Weekending: Old and new in Oxford
City of dreaming spires, punts on the river and gowned academics on bikes, Oxford was also my home for two years. It’s a great city for a weekend break, small enough that you can walk across it in half an hour but with enough to do to keep you busy. It’s got hundreds of years of academic and literary history, with museums and colleges that have been passed through by centuries worth of famous scientists, philosophers, authors, politicians and explorers. But there is also the modern city, with great shopping, bars and restaurants to explore. Seven years after moving out it was about time I paid it a return visit.
Oxford is synonymous with its university – one of the most well-known and arguably the oldest in the world. Prospective students don’t apply to the University of Oxford though, instead you apply to be a ‘member’ of one of the 38 different colleges, each of which has its own specialities and character. For a good insight into the weird and wonderful world of Oxford academia, you can take a tour by a former student with Oxford Walking Tours. Their tours take you around some of the oldest colleges with lots of insider information about the university’s history and rituals (tours last 90 minutes and cost £9.50 per person). The colleges are dotted around the centre of Oxford so you catch glimpses through their doorways into the hidden courtyards and quadrangles beyond as you walk down the city’s side streets.
For a closer look, many of the colleges are open to visitors, though check opening hours especially around exam times. Probably the best-known is Christ Church, though that might be as much for its role as Hogwarts in the Harry Potter films as it is for its academic heritage and famous alumni, who include Lewis Carroll, Albert Einstein, WH Auden and 13 prime ministers. For £7 you can go and looks around the quads, grand staircase, dining hall and college chapel, which doubles up as Oxford’s cathedral. Other good colleges to visit include Merton, Magdalen (pronounced ‘mawd-lin’), Corpus Christi, Hertford, All Souls and Oriel. You can also look around other academic buildings like the Bodleian Library, one of the oldest libraries in Europe and another filming location for Harry Potter, Brideshead Revisited and more.
As you’d expect from a university city, Oxford is full of museums. One of the biggest is the Ashmolean. It’s Oxford’s version of the British Museum, with a mix of art and archaeological exhibits including ancient Minoan pottery, Greek and Roman statues and paintings by Turner and Canaletto. It also has a dining room up on the rooftop where you can have lunch or drinks with a great view across the city. There are also museums dedicated to natural history and the history of science, but my favourite is the quirky Pitt Rivers Museum. This anthropological museum was founded 125 years ago with 20,000 items donated by archaeologist Augustus Pitt Rivers. It’s grown since then to encompass the weird and wonderful from across the world, with voodoo dolls, shrunken heads and even a witch in a bottle.
Away from academia, another classic Oxford experience is punting. The city is located on two rivers, the Cherwell and the Thames (which goes by the name of the Isis when it’s in Oxford) and has a couple of places you can test your punting skills – and your balance. Underneath Magdalen Bridge by the pretty Botanic Gardens is where you’ll find the most punts. You can hire one for £14 an hour if you want to try it out, or get a boatman to do the work for you. Or in summer there’s a good punting spot upriver near the Cherwell Boathouse. You’re a bit further out of town here so it’s not quite as busy, and you can get a jug of Pimms from their River Bar to take out on the water with you. Head upriver for about 30 minutes and you’ll get to the Victoria Arms pub which has a big beer garden and plenty of punt parking.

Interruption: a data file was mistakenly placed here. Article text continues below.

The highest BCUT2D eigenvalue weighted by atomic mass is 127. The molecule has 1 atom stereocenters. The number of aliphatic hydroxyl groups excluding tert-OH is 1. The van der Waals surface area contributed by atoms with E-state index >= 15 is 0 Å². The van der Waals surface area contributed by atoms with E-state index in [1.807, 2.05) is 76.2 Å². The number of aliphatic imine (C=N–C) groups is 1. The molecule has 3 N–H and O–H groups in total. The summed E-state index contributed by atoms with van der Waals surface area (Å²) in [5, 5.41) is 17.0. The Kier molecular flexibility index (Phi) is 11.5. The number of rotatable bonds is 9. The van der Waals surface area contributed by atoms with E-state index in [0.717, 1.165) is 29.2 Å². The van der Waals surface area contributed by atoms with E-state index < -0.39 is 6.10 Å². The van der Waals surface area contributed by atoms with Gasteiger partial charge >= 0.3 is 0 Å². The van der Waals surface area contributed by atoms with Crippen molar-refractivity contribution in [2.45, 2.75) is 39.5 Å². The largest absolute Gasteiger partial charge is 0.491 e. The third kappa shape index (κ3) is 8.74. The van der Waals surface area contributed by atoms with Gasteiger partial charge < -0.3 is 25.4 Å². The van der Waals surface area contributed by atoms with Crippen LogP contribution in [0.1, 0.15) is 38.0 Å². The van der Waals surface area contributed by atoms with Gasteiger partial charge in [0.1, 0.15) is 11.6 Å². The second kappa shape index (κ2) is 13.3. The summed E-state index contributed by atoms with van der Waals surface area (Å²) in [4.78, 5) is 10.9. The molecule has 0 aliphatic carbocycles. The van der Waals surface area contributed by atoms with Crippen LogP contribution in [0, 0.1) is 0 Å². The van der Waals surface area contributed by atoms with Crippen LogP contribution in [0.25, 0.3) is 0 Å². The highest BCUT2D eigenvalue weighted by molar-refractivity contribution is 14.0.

Getting there… In the centre of England, Oxford is easy to get to by train – it’s about an hour from London, and you can get advance tickets from £5.60 each way. There are also frequent coaches like the Oxford Tube which runs between London and Oxford 24 hours a day (£17 return) or the Airline buses which connect Oxford to the nearest airports, Gatwick and Heathrow. Once you get to Oxford, the city centre is fairly small and easy to get around on foot – or bike.
Sleeping… A unique place to spend the night is in Oxford’s castle turned prison turned hotel – the Malmaison. It’s full of character, with rooms set around original wrought-iron stairs and walkways. You can spend the night in a cell – or rather three, with two knocked through to make the bedroom and one for the en suite bathroom. It’s a bit more luxurious now though with roll-top baths, comfy beds and flatscreen TVs. Double rooms start from £120 a night. Or you can get a taste of Oxford student life with Oxford Rooms, who rent out rooms in historic college buildings during vacations, giving you an insiders’ glimpse into their hidden corners. Prices start from a bargain £30 a night B&B, and with lots of single rooms it’s great for solo travellers. There’s most availability during summer, Christmas and Easter holidays, but some rooms are available all year.
Eating and drinking… If you fancy a picnic, stock up at the Covered Market, which has a range of stalls from local producers as well as cafés and sandwich bars. Or take a 45-minute walk across Port Meadow to The Trout, a 17th-century riverside pub that featured in the Inspector Morse books and does great gastropub-style food by the fire in winter or on the sunny terrace in summer. Oxford is full of historic pubs, like the Eagle and Child (nicknamed ‘Bird and Baby’) where you can sink a pint in a snug where writers like CS Lewis and JR Tolkien used to meet in the 1930s. Or for a more modern drinking experience, head to the Jericho area where there are great cocktail bars like Raouls and the Duke of Cambridge.